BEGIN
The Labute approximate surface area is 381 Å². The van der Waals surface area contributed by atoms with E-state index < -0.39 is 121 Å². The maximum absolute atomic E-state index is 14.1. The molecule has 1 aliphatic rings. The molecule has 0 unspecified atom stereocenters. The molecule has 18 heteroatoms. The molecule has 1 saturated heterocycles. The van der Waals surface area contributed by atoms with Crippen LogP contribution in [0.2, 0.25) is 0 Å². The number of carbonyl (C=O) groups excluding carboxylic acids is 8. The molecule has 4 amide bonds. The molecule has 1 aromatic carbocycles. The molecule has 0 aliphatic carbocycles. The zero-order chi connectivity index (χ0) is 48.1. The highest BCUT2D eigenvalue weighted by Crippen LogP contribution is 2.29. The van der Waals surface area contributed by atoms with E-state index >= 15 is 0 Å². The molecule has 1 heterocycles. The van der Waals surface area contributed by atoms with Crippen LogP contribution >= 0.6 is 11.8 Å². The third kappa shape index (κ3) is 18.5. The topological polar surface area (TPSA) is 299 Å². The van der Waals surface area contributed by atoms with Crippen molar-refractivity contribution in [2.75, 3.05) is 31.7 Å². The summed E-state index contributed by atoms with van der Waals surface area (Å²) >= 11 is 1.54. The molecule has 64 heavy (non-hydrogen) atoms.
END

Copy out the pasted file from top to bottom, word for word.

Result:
The Labute approximate surface area is 381 Å². The van der Waals surface area contributed by atoms with E-state index < -0.39 is 121 Å². The maximum absolute atomic E-state index is 14.1. The molecule has 1 aliphatic rings. The molecule has 0 unspecified atom stereocenters. The molecule has 18 heteroatoms. The molecule has 1 saturated heterocycles. The van der Waals surface area contributed by atoms with Crippen LogP contribution in [0.2, 0.25) is 0 Å². The number of carbonyl (C=O) groups excluding carboxylic acids is 8. The molecule has 4 amide bonds. The molecule has 1 aromatic carbocycles. The molecule has 0 aliphatic carbocycles. The zero-order chi connectivity index (χ0) is 48.1. The highest BCUT2D eigenvalue weighted by Crippen LogP contribution is 2.29. The van der Waals surface area contributed by atoms with E-state index >= 15 is 0 Å². The molecule has 1 heterocycles. The van der Waals surface area contributed by atoms with Crippen LogP contribution >= 0.6 is 11.8 Å². The third kappa shape index (κ3) is 18.5. The topological polar surface area (TPSA) is 299 Å². The van der Waals surface area contributed by atoms with Crippen molar-refractivity contribution in [2.75, 3.05) is 31.7 Å². The summed E-state index contributed by atoms with van der Waals surface area (Å²) >= 11 is 1.54. The molecule has 64 heavy (non-hydrogen) atoms.